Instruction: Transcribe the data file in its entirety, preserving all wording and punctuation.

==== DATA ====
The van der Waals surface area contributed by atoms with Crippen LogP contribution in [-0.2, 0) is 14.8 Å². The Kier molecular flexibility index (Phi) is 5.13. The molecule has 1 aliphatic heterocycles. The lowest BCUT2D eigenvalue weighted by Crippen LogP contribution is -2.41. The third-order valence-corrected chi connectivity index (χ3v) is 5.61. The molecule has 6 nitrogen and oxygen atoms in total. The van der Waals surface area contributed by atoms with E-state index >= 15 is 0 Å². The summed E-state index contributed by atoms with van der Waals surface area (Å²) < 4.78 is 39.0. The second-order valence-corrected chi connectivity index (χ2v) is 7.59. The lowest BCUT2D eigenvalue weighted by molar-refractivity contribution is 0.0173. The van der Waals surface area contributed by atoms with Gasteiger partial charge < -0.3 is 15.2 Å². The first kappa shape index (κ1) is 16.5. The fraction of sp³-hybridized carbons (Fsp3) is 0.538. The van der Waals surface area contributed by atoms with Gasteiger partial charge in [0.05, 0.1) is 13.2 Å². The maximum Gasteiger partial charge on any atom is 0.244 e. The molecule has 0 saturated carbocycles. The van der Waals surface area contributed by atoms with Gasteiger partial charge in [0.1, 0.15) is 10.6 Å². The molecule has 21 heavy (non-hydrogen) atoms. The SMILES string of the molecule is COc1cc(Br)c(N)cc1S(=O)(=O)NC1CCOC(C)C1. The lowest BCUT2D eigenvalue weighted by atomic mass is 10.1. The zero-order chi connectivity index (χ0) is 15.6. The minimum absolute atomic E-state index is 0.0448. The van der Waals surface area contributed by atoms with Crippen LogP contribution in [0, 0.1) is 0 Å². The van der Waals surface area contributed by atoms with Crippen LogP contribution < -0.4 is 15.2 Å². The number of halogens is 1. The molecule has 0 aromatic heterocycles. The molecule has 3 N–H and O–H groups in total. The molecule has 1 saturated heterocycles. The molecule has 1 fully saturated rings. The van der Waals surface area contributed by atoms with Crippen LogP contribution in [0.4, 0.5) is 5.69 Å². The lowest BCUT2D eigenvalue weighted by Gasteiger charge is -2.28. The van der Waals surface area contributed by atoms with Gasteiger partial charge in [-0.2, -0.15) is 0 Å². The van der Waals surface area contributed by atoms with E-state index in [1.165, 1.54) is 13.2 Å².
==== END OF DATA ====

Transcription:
The van der Waals surface area contributed by atoms with Crippen LogP contribution in [-0.2, 0) is 14.8 Å². The Kier molecular flexibility index (Phi) is 5.13. The molecule has 1 aliphatic heterocycles. The lowest BCUT2D eigenvalue weighted by Crippen LogP contribution is -2.41. The third-order valence-corrected chi connectivity index (χ3v) is 5.61. The molecule has 6 nitrogen and oxygen atoms in total. The van der Waals surface area contributed by atoms with E-state index >= 15 is 0 Å². The summed E-state index contributed by atoms with van der Waals surface area (Å²) < 4.78 is 39.0. The second-order valence-corrected chi connectivity index (χ2v) is 7.59. The lowest BCUT2D eigenvalue weighted by molar-refractivity contribution is 0.0173. The van der Waals surface area contributed by atoms with Gasteiger partial charge < -0.3 is 15.2 Å². The first kappa shape index (κ1) is 16.5. The fraction of sp³-hybridized carbons (Fsp3) is 0.538. The van der Waals surface area contributed by atoms with Gasteiger partial charge in [0.05, 0.1) is 13.2 Å². The maximum Gasteiger partial charge on any atom is 0.244 e. The molecule has 0 saturated carbocycles. The van der Waals surface area contributed by atoms with Gasteiger partial charge in [0.1, 0.15) is 10.6 Å². The molecule has 21 heavy (non-hydrogen) atoms. The SMILES string of the molecule is COc1cc(Br)c(N)cc1S(=O)(=O)NC1CCOC(C)C1. The lowest BCUT2D eigenvalue weighted by atomic mass is 10.1. The zero-order chi connectivity index (χ0) is 15.6. The minimum absolute atomic E-state index is 0.0448. The van der Waals surface area contributed by atoms with Crippen LogP contribution in [0, 0.1) is 0 Å². The van der Waals surface area contributed by atoms with Crippen LogP contribution < -0.4 is 15.2 Å². The number of halogens is 1. The molecule has 0 aromatic heterocycles. The molecule has 3 N–H and O–H groups in total. The molecule has 1 saturated heterocycles. The molecule has 1 fully saturated rings. The van der Waals surface area contributed by atoms with Crippen LogP contribution in [0.4, 0.5) is 5.69 Å². The lowest BCUT2D eigenvalue weighted by Gasteiger charge is -2.28. The van der Waals surface area contributed by atoms with Gasteiger partial charge in [-0.2, -0.15) is 0 Å². The van der Waals surface area contributed by atoms with E-state index in [1.165, 1.54) is 13.2 Å².